URBAN FARM SCHOOL
I'm Carmen Lamoureux, owner and founder of URBAN FARM SCHOOL and the Urban Farm Permaculture Project, located in the southwest community of Palliser, in the beautiful city of Calgary, Alberta, Canada.
Raised in the hinterland & prairie landscapes of Alberta, I was keenly aware that our livelihood and our food supply depended upon our relationship with the land. I remember freezers full of foraged berries, venison, moose, duck and fish, and a pantry overflowing with canned fruit, veggies, meats, pickles and jams. And, of course, my sweet French mother's lovely little wine-making crock that helped fruit peels and berries meet their ultimate destination!
It was with this awareness that URBAN FARM SCHOOL was founded.
Bringing learning opportunities to folks who want to gain some real, honest, practical knowledge and fundamental life-enhancing skills has become my passion.
Opening the door for students to begin their journey to live more sustainable and enriched lives is truly a joy.
Sharing my own experience, as well as the incredible know-how of our guest instructors, is, well, pretty awesome!
We love what we do, and we're committed to URBAN FARM SCHOOL's motto of "Empowerment through Positive Action". We hope you'll join us as we move forward on this amazing journey towards greater self-reliance, community connection and resiliency.
See you in the workshop!
After a career working for the government and privately in the fields of Forestry, Sustainable Land Management, Soils and Silviculture, and Aerial Photography, I moved to Calgary 28 years ago, raised 4 children and grew my current organic garden. It was important to me that this property provide not only healthy sustenance and abundance for my family, but also create a sense of place. Step by step I began evolving my mature urban landscape using permaculture design principles, and the Urban Farm Permaculture Project was born.
Upon moving to Africa at the age of 13, my relationship with food and food security was forever changed. My eyes were opened to new methods and belief systems around growing, distributing, preparing and consuming food, as well as how we as humans relate to food culturally, physically and spiritually. With no grocery stores, we ate what grew locally, seasonally and what we had access to, aware that everything could change in an instant, depending upon which way the political or economic winds blew and, very importantly, according to the relationships we had built with the local vendors.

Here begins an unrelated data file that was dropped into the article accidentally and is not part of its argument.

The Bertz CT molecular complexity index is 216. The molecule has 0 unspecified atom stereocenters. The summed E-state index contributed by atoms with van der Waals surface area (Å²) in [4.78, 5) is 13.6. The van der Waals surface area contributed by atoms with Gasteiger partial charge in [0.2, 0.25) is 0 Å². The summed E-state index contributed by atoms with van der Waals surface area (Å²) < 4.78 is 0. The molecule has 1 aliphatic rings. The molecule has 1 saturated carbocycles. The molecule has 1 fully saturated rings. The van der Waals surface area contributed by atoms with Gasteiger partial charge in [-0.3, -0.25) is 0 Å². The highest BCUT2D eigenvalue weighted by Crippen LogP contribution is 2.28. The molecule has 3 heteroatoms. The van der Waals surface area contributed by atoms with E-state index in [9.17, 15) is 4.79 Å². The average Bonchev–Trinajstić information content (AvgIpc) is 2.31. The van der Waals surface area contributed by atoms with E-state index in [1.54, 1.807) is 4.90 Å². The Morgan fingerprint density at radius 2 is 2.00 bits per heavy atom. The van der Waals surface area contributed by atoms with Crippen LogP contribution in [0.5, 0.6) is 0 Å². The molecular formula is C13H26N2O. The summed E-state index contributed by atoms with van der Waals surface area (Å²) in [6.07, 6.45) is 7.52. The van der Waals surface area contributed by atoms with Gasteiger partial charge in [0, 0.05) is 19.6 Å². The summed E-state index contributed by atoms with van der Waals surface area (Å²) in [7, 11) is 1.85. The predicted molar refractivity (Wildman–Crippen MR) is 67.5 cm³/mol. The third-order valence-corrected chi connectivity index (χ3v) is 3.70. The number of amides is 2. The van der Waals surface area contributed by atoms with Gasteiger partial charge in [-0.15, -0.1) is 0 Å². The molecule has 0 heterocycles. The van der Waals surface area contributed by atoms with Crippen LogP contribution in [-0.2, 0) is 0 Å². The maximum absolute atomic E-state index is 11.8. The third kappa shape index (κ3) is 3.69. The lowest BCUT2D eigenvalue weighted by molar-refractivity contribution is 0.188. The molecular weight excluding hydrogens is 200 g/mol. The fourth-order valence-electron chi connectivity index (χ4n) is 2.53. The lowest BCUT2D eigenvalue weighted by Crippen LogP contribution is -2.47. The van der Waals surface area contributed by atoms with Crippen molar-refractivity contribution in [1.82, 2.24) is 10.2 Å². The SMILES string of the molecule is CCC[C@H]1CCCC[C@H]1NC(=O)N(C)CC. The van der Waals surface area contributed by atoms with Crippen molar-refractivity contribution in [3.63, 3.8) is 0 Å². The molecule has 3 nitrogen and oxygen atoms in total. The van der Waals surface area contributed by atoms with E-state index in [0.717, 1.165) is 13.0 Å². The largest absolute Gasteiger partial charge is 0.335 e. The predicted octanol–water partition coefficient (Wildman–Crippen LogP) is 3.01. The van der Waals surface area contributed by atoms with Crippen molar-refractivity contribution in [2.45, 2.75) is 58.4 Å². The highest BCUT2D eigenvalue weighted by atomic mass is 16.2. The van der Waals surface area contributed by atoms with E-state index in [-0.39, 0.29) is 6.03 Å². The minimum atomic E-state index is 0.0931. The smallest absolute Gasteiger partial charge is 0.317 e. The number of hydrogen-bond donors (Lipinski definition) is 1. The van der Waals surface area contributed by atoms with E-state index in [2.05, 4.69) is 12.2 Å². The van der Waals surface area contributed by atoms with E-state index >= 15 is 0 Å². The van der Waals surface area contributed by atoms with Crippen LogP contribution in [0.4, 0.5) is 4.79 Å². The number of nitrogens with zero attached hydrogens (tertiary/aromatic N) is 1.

When I returned to Canada as an adult, I was so struck by our incredible natural abundance and also by what I saw as a growing personal disconnect with our food supply. Many farmers were now making weekly trips to town to buy their groceries, no longer interested in growing their own vegetables or raising their own chickens. So, fueled by youthful passion and inspired by my incredibly supportive Italian neighbors (who grew their own wine grapes and raised squab in the attic of their garage), I enthusiastically started a multo-fantastico compost pile, built a small greenhouse and planted a huge organic garden. It seemed so fundamentally important to me to take at least some small measure of responsibility for my own food supply. It was an epic success, and birthed a life-long passion for organic growing and the power of connected community.
URBAN FARM SCHOOL
is a Calgary-based skill-building hub for learning sustainable urban homesteading strategies, permaculture & resilience skills.
Through the URBAN FARM SCHOOL workshops, we aim to inform, inspire, empower, share skills & knowledge, and, at the same time, build meaningful and collaborative relationships. Our goal is to promote the practice of sustainable local food production and permaculture in our beautiful city and beyond, and help contribute to creating vibrant, resilient and regenerative communities.
With the application of sustainable principles and ethics as foundational guidelines at home and in our communities, and by acquiring skills which build resilience and collaboration, we are able to gradually transition from being dependent consumers to becoming mindful and responsible producers.
What's our story?
It became increasingly clear that what I saw as simple common sense and practical knowledge was, in fact, what many folks were longing to learn and apply in their own backyards, on their apartment balconies and in their community gardens. More and more I recognized that as human beings, we hunger for that feeling of abundance, security and being able to have access to healthy food for ourselves and our families. We want confidence that we can take care of some of our own needs and create stronger connections, not only with our own landscape and local ecology, but also with our community. I truly believe that the most powerful action we can possibly take is to secure even a small measure of responsibility for ourselves, our local environment, and our own food supply.
Sharing knowledge, resources and skills helps all of us build and nurture strong, vibrant and supportive community relationships and contributes to much greater levels of resiliency in times of need.